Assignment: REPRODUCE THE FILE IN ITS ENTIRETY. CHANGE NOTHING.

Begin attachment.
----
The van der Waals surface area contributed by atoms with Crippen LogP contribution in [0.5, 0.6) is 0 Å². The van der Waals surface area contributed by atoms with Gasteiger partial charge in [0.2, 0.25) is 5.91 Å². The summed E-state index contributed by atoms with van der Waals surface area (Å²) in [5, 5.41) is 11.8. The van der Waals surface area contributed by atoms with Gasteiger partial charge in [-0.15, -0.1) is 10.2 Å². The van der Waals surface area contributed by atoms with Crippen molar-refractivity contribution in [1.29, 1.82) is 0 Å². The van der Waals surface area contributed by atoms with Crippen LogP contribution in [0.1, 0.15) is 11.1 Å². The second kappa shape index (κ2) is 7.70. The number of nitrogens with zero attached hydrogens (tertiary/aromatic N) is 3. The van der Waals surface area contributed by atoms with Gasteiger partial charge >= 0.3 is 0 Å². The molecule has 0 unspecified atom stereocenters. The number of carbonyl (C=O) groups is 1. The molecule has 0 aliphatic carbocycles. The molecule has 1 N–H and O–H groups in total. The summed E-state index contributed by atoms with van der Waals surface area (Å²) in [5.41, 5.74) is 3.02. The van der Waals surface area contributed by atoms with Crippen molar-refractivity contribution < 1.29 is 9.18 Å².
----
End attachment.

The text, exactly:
The van der Waals surface area contributed by atoms with Crippen LogP contribution in [0.5, 0.6) is 0 Å². The van der Waals surface area contributed by atoms with Gasteiger partial charge in [0.2, 0.25) is 5.91 Å². The summed E-state index contributed by atoms with van der Waals surface area (Å²) in [5, 5.41) is 11.8. The van der Waals surface area contributed by atoms with Gasteiger partial charge in [-0.15, -0.1) is 10.2 Å². The van der Waals surface area contributed by atoms with Crippen molar-refractivity contribution in [1.29, 1.82) is 0 Å². The van der Waals surface area contributed by atoms with Crippen LogP contribution in [0.1, 0.15) is 11.1 Å². The second kappa shape index (κ2) is 7.70. The number of nitrogens with zero attached hydrogens (tertiary/aromatic N) is 3. The van der Waals surface area contributed by atoms with Gasteiger partial charge >= 0.3 is 0 Å². The molecule has 0 unspecified atom stereocenters. The number of carbonyl (C=O) groups is 1. The molecule has 0 aliphatic carbocycles. The molecule has 1 N–H and O–H groups in total. The summed E-state index contributed by atoms with van der Waals surface area (Å²) in [5.41, 5.74) is 3.02. The van der Waals surface area contributed by atoms with Crippen molar-refractivity contribution < 1.29 is 9.18 Å².